19-04-2021 by Freddie del Curatolo
It's not just the fact that she has taken her appointment as Kenya's tourism ambassador, that of Naomi Campbell, the world's most celebrated iconic supermodel is genuine love for the African country and not just for Malindi, which she has in any case elected as her "third home", after London and New York.
The fact is that after the criticism levelled by Kenyans who expected a Kenyan testimonial, such as Hollywood actress Lupita Nyongo or world champion marathon runner Eliud Kipchoge, it became clear why the Nairobi government is so interested in the British model: every time she speaks, publishes a video or photos of Kenya, they go around the world.
And not only with glamour or gossip magazines, it happened for example last week with the most prestigious design and furnishing magazine, AD, which published a long photo report, accompanied by a video interview filmed by the BBC, on her villa in Malindi and her passion for this corner of Africa.
Not only what she calls "the relaxing Little Italy in the middle of Africa", but also hints at the Great Migration ("I can't wait for June to go there"), the Samburu and local crafts.
In the Architectural Digest feature, he explained why the Malindsian residence has been his buen retiro for over 20 years and the perfect escape from the hectic life of London and New York.
"'It's a very relaxing place,' Campbell reiterated, 'You don't need to be on the phone. You're not necessarily looking for a television. You just want to read and be with yourself. It's nice to be surrounded by silence and crickets singing.
It's even nicer to do this in a sumptuous villa just a stone's throw from the Indian Ocean, with a swimming pool that fits inside the house, an immense tropical garden and the comfort of fine furnishings.
Naomi is particularly fond of makuti roofs, which have recently become the focus of controversy over their danger in the event of fire.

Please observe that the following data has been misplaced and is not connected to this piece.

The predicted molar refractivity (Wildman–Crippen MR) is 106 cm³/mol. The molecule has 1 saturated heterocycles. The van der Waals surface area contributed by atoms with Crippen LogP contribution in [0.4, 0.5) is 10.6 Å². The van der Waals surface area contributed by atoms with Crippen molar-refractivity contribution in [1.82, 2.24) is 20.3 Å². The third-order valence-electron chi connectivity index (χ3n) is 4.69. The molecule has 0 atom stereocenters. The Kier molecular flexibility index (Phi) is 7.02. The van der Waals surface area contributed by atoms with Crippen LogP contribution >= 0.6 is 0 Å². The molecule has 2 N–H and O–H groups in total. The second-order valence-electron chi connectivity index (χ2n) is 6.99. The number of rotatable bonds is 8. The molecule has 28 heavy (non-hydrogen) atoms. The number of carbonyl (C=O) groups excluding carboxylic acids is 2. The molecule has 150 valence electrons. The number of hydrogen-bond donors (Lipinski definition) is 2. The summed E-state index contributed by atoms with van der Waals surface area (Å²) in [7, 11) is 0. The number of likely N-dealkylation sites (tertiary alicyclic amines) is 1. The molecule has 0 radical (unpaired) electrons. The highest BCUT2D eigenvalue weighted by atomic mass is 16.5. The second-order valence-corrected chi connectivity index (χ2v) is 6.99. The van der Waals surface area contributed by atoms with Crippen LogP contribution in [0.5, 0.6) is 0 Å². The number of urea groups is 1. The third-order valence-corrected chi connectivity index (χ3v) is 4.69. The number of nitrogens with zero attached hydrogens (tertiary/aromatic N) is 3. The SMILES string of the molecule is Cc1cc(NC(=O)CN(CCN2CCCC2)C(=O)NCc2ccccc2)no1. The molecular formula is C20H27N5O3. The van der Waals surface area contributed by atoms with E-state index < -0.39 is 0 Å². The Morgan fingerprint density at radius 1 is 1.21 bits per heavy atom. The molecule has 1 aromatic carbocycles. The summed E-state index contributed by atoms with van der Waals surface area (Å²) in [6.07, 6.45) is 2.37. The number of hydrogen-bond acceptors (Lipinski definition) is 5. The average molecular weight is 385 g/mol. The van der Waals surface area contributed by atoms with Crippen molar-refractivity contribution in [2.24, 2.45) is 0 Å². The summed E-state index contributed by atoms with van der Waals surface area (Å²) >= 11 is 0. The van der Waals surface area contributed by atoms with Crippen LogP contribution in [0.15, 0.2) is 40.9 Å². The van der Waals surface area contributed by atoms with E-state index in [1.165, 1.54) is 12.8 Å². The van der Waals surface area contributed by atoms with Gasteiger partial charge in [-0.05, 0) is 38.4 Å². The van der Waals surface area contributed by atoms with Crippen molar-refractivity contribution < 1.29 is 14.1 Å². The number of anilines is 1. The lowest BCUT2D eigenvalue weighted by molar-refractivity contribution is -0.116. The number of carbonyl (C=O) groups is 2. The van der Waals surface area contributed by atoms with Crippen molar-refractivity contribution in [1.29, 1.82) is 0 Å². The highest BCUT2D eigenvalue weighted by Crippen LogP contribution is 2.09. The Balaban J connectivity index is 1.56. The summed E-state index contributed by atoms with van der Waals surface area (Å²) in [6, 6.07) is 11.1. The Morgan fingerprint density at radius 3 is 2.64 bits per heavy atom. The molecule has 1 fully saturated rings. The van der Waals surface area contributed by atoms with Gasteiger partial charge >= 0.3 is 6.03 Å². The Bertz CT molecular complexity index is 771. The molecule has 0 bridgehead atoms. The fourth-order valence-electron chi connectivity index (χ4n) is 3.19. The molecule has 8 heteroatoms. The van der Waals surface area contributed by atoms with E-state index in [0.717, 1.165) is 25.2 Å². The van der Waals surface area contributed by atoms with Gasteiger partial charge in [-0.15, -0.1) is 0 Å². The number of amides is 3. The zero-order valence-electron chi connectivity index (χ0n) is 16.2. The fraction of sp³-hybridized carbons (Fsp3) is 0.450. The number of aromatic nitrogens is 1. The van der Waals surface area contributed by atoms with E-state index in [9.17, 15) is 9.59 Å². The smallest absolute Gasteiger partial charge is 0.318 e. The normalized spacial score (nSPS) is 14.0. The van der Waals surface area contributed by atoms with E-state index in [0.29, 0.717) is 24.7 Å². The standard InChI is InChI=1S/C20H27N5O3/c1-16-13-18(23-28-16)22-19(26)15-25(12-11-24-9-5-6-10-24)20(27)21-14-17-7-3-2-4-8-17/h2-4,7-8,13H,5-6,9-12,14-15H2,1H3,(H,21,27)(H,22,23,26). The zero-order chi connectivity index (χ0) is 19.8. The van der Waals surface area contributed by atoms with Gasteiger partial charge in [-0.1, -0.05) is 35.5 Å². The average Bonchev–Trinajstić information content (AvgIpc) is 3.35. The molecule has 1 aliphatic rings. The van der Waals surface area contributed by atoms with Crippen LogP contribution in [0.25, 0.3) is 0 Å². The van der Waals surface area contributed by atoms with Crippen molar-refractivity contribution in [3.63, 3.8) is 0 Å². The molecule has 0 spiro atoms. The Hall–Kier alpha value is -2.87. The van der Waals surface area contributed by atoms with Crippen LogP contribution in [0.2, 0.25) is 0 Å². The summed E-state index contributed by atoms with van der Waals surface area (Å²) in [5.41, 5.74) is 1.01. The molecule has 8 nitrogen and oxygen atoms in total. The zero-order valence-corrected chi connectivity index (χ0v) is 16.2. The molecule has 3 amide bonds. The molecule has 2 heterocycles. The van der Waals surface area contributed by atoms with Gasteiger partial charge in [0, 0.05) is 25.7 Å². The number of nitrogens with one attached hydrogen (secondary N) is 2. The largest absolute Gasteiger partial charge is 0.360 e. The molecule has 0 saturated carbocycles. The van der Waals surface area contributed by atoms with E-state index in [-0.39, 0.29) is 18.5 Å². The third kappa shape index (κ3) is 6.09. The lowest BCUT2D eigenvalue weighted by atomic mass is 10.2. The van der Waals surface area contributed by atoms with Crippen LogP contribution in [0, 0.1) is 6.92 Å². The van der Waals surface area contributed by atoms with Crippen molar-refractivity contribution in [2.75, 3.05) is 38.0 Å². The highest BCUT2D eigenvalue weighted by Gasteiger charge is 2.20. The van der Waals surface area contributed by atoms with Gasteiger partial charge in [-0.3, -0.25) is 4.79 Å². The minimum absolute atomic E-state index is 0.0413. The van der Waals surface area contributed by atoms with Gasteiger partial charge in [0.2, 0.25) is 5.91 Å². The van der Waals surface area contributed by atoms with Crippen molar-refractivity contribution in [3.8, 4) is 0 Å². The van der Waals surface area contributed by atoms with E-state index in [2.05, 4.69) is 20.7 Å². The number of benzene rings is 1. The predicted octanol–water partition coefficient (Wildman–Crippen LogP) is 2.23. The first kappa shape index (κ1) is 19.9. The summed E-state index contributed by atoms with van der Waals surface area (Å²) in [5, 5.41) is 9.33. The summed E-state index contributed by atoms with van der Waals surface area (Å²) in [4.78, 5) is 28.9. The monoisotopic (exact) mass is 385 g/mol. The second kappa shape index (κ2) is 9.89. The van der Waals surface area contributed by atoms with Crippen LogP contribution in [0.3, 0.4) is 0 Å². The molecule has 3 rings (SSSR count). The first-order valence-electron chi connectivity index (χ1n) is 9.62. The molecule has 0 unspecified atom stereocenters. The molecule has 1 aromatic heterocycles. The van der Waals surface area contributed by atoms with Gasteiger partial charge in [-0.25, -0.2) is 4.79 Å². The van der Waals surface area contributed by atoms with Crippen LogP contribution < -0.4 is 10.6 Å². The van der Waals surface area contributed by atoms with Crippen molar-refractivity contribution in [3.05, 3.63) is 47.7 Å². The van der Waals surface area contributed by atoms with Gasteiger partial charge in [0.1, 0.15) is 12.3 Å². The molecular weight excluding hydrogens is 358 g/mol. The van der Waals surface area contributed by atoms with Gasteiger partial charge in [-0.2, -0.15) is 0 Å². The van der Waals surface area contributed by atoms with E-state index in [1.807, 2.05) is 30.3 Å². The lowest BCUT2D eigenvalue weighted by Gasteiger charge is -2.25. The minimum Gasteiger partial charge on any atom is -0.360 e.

"The makuti is just like a work of art in itself and has held up very well, although because of the wind and sea salt everything here can deteriorate quickly," she said. She said.
The Top Model who publicises Kenya also spoke about the beauty of the local handicrafts and the skill of Kenyans to produce fine items.
"A lot of the wooden furniture we have in the house is made in Malindi," she explained to AD, "In fact, we even had a workshop in the back of the house to make a lot of it.
He also recalled that some of the most valuable and well-made pieces come from the forge of Italian artist Armando Tanzini, cited as one of Kenya's best designers and now a naturalised Kenyan living there for over 50 years.
While reminding the magazine that she loves not only Kenya but all the countries on the continent (heaven forbid they should take away her greetings to Dakar or Luanda...), Naomi's latest issues have already triggered a surge in requests for information on the Kenyan coast, Malindi and safaris.
These are opportunities to be seized by a type of clientele that has been missing for too long, especially in the town where Vasco Da Gama landed: lovers of beauty, culture and unobtrusive relaxation.
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